Vol 57 No. 17 : October, 2005
Vol 57 No. 17 | Oct. 3, 2005
Jerry Ball, Mathematics, has published a haiku in the September Mainichi, a national publication in English in Japan. Submissions are worldwide and normally 10 are selected each month. The haiku reads:
the pretense of gold
in the shape of a mountain
This was written as an impression of the legacy of the conquest of Peru. Ball has been a haiku writer since 1975 and has published worldwide.
R. Christopher Burnett, Journalism, co-authored a newswriting textbook, Newswriter’s Handbook, due out in the spring. Blackwell is the publisher.
Lesley Farmer, Educational Psychology, Advising and Counseling, taught for the master’s degree program in Library and Information Management at the University of Hong Kong this past summer. Also, she served as the external examiner for the diploma for teacher librarianship under the auspices of HKU’s School of Professional and Continuing Education and taught two courses in research and enquiry and initiated a collection of management courses. In August, she attended the annual conference of the International Association for School Librarianship, held for the first time in Hong Kong.
William Gibson, Sociology, delivered a paper on “Searching for the Good War: Shifting Grounding of Legitimacy in the Iraq War,” at the American Sociological Association convention in Philadelphia on Aug. 14.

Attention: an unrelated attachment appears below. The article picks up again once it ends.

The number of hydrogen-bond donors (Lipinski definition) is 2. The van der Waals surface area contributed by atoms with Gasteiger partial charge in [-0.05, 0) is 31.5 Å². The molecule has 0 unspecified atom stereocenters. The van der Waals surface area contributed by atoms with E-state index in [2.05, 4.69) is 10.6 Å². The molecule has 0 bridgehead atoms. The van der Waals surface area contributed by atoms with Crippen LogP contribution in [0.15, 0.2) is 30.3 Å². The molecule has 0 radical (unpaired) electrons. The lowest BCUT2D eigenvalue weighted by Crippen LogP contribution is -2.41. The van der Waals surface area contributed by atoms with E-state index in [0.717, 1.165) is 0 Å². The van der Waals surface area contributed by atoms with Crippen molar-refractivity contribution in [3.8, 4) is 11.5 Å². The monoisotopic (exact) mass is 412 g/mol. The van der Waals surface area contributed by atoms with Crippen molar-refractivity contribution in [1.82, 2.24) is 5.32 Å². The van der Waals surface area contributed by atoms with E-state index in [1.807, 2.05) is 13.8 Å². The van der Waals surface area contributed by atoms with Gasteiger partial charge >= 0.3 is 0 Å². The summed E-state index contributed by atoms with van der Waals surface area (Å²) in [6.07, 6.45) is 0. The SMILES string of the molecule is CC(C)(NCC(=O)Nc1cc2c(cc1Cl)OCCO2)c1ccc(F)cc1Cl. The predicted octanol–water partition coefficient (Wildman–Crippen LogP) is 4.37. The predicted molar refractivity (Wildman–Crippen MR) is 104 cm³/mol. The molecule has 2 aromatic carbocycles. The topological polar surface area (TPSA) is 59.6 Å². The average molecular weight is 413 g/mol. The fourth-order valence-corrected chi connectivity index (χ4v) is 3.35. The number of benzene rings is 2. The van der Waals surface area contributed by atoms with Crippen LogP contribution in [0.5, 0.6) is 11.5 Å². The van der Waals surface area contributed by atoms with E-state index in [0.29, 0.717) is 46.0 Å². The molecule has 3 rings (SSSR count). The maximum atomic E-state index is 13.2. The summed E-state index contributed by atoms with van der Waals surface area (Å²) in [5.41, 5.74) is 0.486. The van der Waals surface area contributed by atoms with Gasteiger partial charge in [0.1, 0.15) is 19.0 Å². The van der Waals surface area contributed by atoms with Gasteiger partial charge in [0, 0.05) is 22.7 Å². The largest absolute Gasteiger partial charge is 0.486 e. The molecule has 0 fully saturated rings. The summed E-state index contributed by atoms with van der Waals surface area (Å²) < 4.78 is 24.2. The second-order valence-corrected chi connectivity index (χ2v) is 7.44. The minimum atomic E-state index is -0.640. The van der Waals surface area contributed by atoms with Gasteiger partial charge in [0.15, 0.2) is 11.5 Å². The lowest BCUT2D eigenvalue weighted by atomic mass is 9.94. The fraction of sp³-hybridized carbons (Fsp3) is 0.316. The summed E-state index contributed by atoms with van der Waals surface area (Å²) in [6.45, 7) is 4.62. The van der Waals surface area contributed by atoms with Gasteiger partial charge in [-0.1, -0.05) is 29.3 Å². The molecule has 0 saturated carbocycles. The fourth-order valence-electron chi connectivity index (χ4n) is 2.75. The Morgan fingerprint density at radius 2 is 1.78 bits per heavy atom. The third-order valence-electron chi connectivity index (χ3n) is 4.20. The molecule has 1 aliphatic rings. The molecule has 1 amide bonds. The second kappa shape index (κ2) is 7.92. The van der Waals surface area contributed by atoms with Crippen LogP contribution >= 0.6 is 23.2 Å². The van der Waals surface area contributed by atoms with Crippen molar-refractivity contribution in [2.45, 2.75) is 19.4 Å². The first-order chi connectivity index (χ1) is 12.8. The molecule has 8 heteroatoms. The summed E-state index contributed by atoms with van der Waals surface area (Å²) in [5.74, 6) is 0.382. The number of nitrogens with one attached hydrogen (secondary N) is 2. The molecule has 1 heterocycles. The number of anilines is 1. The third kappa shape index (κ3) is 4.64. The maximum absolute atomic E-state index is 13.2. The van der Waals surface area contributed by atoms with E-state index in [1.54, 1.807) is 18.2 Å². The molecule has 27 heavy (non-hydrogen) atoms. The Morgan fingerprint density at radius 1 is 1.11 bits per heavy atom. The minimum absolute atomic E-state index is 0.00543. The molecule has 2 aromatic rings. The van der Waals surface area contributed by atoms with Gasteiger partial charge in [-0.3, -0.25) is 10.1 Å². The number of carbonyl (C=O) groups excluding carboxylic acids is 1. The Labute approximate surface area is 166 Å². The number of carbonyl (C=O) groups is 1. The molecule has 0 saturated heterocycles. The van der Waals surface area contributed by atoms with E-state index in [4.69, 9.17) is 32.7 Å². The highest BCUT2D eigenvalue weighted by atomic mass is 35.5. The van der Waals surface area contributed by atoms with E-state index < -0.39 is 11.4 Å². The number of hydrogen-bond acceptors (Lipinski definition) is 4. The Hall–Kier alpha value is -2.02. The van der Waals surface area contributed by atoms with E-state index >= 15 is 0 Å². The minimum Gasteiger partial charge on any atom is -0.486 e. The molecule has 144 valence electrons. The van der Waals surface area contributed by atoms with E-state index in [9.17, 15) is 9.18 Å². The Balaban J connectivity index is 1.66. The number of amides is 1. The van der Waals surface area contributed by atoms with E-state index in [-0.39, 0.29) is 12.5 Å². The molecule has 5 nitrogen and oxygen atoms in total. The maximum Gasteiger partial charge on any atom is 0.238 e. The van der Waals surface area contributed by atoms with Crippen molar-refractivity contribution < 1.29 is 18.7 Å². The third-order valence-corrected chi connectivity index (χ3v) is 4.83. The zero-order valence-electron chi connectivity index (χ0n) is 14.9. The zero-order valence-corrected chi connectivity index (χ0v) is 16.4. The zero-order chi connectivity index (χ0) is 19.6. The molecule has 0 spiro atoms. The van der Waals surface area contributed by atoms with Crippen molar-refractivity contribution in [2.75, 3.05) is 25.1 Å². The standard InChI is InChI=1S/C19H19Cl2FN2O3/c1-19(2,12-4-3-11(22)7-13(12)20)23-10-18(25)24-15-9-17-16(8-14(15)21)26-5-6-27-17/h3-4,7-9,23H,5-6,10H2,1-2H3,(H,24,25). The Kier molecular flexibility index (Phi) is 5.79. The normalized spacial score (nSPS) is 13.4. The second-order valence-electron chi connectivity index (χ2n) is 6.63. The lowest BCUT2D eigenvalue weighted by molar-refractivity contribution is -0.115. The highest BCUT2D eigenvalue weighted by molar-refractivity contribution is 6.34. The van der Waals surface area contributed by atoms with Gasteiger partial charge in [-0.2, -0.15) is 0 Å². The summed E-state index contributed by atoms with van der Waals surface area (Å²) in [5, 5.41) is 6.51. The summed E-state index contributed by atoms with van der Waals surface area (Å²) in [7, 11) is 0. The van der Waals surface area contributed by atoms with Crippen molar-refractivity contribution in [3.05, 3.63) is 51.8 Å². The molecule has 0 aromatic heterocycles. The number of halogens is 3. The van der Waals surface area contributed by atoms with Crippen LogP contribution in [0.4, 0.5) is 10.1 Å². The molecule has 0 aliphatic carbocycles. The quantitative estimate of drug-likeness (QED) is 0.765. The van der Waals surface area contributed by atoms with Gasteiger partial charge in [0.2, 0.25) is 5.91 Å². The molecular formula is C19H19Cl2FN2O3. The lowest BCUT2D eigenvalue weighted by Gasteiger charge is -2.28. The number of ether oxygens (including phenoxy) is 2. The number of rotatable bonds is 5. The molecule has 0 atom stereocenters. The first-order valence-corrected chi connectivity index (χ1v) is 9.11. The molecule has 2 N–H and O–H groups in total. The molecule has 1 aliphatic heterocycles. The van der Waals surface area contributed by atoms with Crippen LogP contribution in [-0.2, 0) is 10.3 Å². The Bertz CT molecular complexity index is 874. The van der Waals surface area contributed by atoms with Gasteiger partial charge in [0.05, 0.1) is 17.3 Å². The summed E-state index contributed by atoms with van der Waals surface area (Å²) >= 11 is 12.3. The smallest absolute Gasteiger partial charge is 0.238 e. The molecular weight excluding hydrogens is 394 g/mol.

Maridith Janssen, Recreation and Leisure Studies, has been invited to serve a two-year term as the educators’ representative on the Board of Directors of the California Board of Recreation and Park Certification. This is the governing board for the state therapeutic recreation certification program.
John Jung, Psychology, recently saw the publication of his latest book titled Southern Fried Rice: Life in a Chinese Laundry in the Deep South from Yin and Yang Press.
Michael Lacourse, Kinesiology and Physical Education, had a research paper titled “Brain Activation during Execution and Motor Imagery of Novel and Skilled Sequential Hand Movements” published in the September issue of the journal NeuroImage.
Beth Lau, English, published the article “Class and Politics in Keats’s Admiration of Chatterton” in the Keats-Shelley Journal, No. 53 in 2004. In August, she read a paper titled “Jane Austen, the Imagination and the Romantic Canon” at the British Association for Romantic Study conference in Newcastle, UK.
Paulino Lim, English, chaired a panel and read a paper, “Revelations in Recent Asian-American Anthologies,” at the Hawaii International Conference on the Humanities in January. His second fiction anthology, Curacao Cure and Other Stories, has just been published by Anvil in Manila.
Liz Philipose, Women’s Studies, presented a paper titled “The Politics of Pain and the End of Empire” at the Women’s Worlds Congress in Seoul this summer. She also attended the Summer Institute on Feminist Minority Studies at Cornell University as a Mellon Fellow and has joined the larger and ongoing Future of Minority Studies project as a result. During the 2005-06 academic year, Philipose is serving as the Ruth Wynn Woodward Endowed Professor in Women’s Studies at Simon Fraser University, Vancouver, Canada.